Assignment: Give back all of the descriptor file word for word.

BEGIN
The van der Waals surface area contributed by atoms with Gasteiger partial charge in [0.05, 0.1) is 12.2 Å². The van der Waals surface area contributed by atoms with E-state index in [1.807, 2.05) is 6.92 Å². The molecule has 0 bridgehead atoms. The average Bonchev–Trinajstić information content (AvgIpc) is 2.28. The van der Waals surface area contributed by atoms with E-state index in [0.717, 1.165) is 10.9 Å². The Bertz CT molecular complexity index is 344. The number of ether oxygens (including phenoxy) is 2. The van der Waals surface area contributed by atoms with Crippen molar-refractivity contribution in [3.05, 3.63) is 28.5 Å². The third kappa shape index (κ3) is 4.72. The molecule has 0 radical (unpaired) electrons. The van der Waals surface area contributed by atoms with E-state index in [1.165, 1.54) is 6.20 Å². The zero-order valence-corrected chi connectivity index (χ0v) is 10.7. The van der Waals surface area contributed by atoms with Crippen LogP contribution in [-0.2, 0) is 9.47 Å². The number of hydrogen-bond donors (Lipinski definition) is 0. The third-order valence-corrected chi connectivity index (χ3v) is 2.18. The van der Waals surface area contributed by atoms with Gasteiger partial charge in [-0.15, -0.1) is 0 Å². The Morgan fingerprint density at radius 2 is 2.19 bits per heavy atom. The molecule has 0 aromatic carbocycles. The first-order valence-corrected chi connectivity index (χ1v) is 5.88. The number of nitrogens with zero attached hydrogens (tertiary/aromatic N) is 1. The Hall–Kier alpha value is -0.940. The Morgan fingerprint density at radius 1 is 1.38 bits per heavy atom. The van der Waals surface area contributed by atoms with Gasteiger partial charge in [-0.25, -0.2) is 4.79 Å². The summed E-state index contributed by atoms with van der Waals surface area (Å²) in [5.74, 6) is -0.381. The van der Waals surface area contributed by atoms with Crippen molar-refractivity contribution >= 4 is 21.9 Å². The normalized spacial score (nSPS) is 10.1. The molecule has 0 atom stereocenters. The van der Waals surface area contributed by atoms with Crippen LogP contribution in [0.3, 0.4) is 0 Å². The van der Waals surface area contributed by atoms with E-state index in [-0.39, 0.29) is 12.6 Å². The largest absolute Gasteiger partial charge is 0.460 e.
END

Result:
The van der Waals surface area contributed by atoms with Gasteiger partial charge in [0.05, 0.1) is 12.2 Å². The van der Waals surface area contributed by atoms with E-state index in [1.807, 2.05) is 6.92 Å². The molecule has 0 bridgehead atoms. The average Bonchev–Trinajstić information content (AvgIpc) is 2.28. The van der Waals surface area contributed by atoms with E-state index in [0.717, 1.165) is 10.9 Å². The Bertz CT molecular complexity index is 344. The number of ether oxygens (including phenoxy) is 2. The van der Waals surface area contributed by atoms with Crippen molar-refractivity contribution in [3.05, 3.63) is 28.5 Å². The third kappa shape index (κ3) is 4.72. The molecule has 0 radical (unpaired) electrons. The van der Waals surface area contributed by atoms with E-state index in [1.165, 1.54) is 6.20 Å². The zero-order valence-corrected chi connectivity index (χ0v) is 10.7. The van der Waals surface area contributed by atoms with Crippen LogP contribution in [-0.2, 0) is 9.47 Å². The number of hydrogen-bond donors (Lipinski definition) is 0. The third-order valence-corrected chi connectivity index (χ3v) is 2.18. The van der Waals surface area contributed by atoms with Gasteiger partial charge in [-0.15, -0.1) is 0 Å². The Morgan fingerprint density at radius 2 is 2.19 bits per heavy atom. The molecule has 0 aromatic carbocycles. The first-order valence-corrected chi connectivity index (χ1v) is 5.88. The number of nitrogens with zero attached hydrogens (tertiary/aromatic N) is 1. The Hall–Kier alpha value is -0.940. The Morgan fingerprint density at radius 1 is 1.38 bits per heavy atom. The van der Waals surface area contributed by atoms with Gasteiger partial charge in [-0.25, -0.2) is 4.79 Å². The summed E-state index contributed by atoms with van der Waals surface area (Å²) in [5.74, 6) is -0.381. The van der Waals surface area contributed by atoms with Crippen molar-refractivity contribution >= 4 is 21.9 Å². The normalized spacial score (nSPS) is 10.1. The molecule has 0 atom stereocenters. The van der Waals surface area contributed by atoms with Crippen LogP contribution in [0.3, 0.4) is 0 Å². The van der Waals surface area contributed by atoms with E-state index in [-0.39, 0.29) is 12.6 Å². The largest absolute Gasteiger partial charge is 0.460 e.